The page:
As she hit “Send,” she was startled by the sound of screeching tires. She looked up from her phone and saw a van skid to the curb a few houses ahead of her. A man in a hoodie jumped out and charged straight at her.

She froze for an instant, but then spun and raced back in the direction of the clubhouse. “Help! Help!! Someone help me!!!”

As she ran, she looked all around. No one. She saw no one. The guard kiosk was in sight, but still over a block away. Does he want to hurt me? Why? Why me?

Hearing the man gaining on her, she tried to speed up. If I can just get close enough to the gatehouse for someone to help me. She glanced back, shrieking at the top of her lungs, just as the man lunged. He knocked her to the ground, shattering her glasses in the process. “What do you want?! Leave me alone! Get off me!!!”

She saw him grappling with a large syringe. “No!” She screamed even louder, clawing and kicking him savagely—until she felt the sharp stab in the back of her neck. Then nothing.


Excerpt from The Amendment Killer by Ronald S. Barak. Copyright © 2017 by Ronald S. Barak. Reproduced with permission from Ronald S. Barak. All rights reserved.


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Dec 272017

One Red Bastard

by Ed Lin

on Tour November 20 – December 31, 2017


One Red Bastard by Ed Lin

It’s the fall of 1976, and New York’s Chinatown is in turmoil over news that Mao’s daughter is seeking asylum in the U.S. Robert Chow is a detective in training, and he is thrilled when his girlfriend Lonnie scores an interview with the Chinese representative of Mao’s daughter. But hours after the interview, the man is found dead. Lonnie, the last person to see him alive, is the main suspect.

As Lonnie is subjected to increasing amounts of intimidation from his fellow policemen, who want to close the case, Robert is tempted to reach into his own bag of dirty tricks. Will he stay on the right side of the law, or will his loyalty to Lonnie get the better of him? Find out in this exciting and fast-paced mystery set in one of New York’s most fascinating neighborhoods.

Book Details:

Genre: Mystery
Published by: Witness Impulse
Publication Date: November 21st 2017
Number of Pages:
ISBN: 0062444204 (ISBN13: 9780062444202)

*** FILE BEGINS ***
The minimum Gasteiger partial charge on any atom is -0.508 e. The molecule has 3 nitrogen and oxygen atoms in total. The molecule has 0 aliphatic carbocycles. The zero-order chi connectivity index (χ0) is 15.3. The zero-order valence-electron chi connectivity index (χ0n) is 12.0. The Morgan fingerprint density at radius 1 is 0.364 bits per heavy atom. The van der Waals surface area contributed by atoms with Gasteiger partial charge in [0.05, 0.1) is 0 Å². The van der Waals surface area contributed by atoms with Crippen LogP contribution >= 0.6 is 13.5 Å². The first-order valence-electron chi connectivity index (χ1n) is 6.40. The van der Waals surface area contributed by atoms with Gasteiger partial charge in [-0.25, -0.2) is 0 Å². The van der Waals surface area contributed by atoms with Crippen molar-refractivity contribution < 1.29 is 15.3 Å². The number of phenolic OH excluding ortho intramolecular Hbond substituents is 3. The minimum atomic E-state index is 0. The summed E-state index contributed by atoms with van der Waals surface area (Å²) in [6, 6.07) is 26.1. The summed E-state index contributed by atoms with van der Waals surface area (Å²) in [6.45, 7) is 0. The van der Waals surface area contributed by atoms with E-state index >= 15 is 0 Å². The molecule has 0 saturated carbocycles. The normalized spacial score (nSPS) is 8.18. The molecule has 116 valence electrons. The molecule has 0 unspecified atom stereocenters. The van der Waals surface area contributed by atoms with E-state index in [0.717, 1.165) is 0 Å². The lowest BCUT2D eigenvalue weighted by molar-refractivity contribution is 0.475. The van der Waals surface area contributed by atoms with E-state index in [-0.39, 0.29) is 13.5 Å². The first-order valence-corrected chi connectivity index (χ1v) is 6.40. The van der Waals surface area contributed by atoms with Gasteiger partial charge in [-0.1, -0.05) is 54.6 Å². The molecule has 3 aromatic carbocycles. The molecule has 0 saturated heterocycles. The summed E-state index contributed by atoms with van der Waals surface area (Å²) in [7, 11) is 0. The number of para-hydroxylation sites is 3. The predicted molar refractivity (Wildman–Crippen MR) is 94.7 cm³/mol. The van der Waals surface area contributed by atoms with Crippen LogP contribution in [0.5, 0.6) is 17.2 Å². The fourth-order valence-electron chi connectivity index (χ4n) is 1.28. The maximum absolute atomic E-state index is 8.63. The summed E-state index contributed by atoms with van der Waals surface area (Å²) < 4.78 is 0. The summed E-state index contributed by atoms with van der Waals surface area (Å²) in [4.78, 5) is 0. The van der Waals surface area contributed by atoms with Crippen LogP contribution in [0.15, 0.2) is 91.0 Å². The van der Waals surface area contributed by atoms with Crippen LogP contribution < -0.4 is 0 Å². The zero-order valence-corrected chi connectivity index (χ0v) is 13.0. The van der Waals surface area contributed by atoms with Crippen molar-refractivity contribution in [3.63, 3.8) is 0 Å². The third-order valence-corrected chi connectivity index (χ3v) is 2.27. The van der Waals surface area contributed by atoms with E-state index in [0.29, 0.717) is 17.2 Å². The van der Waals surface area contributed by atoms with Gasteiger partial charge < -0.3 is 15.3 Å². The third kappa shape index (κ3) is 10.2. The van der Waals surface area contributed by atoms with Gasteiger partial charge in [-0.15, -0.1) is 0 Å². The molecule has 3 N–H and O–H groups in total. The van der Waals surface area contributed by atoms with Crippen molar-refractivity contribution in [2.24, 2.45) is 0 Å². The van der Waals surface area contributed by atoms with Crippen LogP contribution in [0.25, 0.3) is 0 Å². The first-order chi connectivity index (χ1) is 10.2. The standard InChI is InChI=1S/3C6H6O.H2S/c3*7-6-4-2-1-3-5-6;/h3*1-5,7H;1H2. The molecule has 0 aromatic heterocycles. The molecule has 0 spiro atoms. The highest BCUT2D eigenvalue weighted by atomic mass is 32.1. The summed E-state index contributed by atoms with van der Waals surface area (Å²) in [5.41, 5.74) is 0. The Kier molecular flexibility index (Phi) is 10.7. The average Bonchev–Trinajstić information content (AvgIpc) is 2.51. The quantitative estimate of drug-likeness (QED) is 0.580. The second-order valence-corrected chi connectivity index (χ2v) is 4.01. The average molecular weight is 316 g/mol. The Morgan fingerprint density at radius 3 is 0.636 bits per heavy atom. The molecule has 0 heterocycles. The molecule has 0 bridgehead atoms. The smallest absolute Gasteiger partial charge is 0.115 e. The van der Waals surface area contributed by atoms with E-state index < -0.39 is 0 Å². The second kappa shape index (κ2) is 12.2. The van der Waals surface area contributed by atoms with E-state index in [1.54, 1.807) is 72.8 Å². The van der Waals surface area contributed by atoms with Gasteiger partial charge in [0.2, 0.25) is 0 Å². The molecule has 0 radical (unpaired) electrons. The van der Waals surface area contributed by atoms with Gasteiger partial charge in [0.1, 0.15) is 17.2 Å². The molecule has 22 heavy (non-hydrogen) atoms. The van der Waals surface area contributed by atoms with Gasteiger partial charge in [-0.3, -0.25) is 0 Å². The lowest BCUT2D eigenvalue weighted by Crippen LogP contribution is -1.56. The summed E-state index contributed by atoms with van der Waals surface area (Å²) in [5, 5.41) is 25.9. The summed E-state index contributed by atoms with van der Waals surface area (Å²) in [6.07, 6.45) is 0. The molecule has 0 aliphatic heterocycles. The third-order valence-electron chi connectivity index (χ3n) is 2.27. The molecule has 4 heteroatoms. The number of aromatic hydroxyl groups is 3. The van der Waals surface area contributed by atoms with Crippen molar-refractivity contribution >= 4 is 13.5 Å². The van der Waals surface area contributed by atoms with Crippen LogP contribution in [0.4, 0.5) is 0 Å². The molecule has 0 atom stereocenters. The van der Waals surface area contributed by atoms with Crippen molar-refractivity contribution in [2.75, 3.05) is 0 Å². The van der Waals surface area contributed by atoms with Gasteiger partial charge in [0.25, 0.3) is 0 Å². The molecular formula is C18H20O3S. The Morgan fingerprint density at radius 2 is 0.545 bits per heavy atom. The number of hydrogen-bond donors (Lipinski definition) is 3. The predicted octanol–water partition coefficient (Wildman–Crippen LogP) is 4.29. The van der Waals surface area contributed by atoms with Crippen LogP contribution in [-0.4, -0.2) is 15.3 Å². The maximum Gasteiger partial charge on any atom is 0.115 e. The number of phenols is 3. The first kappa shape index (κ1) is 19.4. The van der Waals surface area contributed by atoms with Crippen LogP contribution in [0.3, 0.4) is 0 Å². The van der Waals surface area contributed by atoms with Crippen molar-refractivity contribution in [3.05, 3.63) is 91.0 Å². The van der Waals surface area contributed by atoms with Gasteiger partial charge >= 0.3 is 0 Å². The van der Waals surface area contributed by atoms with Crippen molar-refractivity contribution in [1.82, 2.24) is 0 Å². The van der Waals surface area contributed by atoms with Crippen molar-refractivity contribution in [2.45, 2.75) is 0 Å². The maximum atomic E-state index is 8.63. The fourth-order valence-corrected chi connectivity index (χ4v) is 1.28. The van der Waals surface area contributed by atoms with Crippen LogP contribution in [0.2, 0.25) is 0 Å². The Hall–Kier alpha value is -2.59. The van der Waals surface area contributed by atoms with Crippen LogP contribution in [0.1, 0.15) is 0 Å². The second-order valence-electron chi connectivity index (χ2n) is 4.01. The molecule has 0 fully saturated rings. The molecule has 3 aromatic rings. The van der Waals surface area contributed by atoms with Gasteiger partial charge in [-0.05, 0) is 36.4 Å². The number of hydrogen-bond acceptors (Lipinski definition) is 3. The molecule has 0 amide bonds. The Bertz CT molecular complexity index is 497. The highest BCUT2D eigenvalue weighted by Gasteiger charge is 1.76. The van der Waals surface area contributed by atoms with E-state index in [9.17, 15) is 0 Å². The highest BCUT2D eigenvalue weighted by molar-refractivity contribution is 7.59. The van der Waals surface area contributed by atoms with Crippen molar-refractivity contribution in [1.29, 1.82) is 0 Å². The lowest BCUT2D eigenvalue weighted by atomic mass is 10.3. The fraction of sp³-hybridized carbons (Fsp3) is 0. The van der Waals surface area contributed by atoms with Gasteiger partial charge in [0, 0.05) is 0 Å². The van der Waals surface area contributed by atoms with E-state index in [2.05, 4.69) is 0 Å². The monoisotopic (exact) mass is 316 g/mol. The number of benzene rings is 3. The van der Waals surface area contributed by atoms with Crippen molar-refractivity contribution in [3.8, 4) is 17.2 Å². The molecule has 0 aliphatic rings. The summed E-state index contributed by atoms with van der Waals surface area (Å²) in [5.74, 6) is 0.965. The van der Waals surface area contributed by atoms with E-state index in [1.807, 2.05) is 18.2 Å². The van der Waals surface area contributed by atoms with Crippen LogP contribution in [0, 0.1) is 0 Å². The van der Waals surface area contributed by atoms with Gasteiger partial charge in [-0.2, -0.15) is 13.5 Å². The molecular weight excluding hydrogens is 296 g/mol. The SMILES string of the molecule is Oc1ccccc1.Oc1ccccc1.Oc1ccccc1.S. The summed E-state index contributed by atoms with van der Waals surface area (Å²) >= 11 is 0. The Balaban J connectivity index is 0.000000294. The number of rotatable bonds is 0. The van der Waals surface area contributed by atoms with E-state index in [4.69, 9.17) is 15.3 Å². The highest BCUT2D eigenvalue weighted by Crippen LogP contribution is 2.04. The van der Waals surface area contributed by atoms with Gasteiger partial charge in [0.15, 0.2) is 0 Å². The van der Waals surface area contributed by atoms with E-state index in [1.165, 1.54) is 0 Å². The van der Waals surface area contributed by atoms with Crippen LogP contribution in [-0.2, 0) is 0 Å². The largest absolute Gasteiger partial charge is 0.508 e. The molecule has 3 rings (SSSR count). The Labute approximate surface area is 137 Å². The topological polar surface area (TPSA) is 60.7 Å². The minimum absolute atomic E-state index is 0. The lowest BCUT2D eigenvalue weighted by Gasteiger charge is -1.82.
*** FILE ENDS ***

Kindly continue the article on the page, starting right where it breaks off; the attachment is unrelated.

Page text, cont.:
Series: Detective Robert Chow #3
Purchase Links: Amazon 🔗 | Barnes & Noble 🔗 | Goodreads 🔗

Ed Lin

Ed Lin:

Ed Lin, a native New Yorker of Taiwanese and Chinese descent, is the first author to win three Asian American Literary Awards and is an all-around standup kinda guy. His books include Waylaid and This Is a Bust, both published by Kaya Press in 2002 and 2007, respectively. Snakes Can’t Run and One Red Bastard, which both continue the story of Robert Chow set in This Is a Bust, were published by Minotaur Books. His latest book, Ghost Month, a Taipei-based mystery, was published by Soho Crime in July 2014. Lin lives in Brooklyn with his wife, actress Cindy Cheung, and son.


On Writing and Reading:

Do you draw from personal experiences and/or current events?

I would say both. Even though One Red Bastard is set in 1976, when I look back through the lens of today to the past, I like to find a way to comment on today’s issues by showing similar events back then. My own take on things is the filter I write through, so my personal experiences and opinions are embedded with the story.

Do you start with the conclusion and plot in reverse or start from the beginning and see where the story line brings you?

I actually go from the beginning to the end, but as I near the end, I jump ahead to write the ending and then backtrack a bit. I’m just so anxious to get the ending right, I want to jump there and get a first crack at that last line as soon as I can!

Are any of your characters based on you or people that you know?

All of my characters are based on me. You know what they say about dreams, that every person you meet is really you. That’s what my books are like.

Your routine when writing? Any idiosyncrasies?

I don’t have a routine anymore–having a child will do that to you! Whenever I can clear an hour to work, I will. I made a point years ago to not have any “writing rituals” I needed to get out of the way because it was simply more procrastinating. I do, however, do my writing on vintage Macintosh laptops because I like the feel of the older keyboards, not the super-quiet newfangled ones.

Tell us why we should read this book.

This book will blow your mind with its surprising twists and turns. You will also never be able to look at Chinese people the same way.

Who are some of your favorite authors?

Some of my favorite dead writers are Charles Willeford, Dashiell Hammett, Dorothy Hughes, Shirley Jackson and Chester Himes.

What are you reading now?

I am reading The Butcher’s Wife, which features the title novella and a few short stories by Li Ang, a Taiwanese writer. It’s quite ugly and violent but acts as an indictment against misogyny.

Are you working on your next novel? Can you tell us a little about it?

I also write a mystery series set in Taipei for Soho Crime. I’m currently writing the third book, the follow-up to Ghost Month and Incensed.

Fun questions:

Your novel will be a movie. Who would you cast?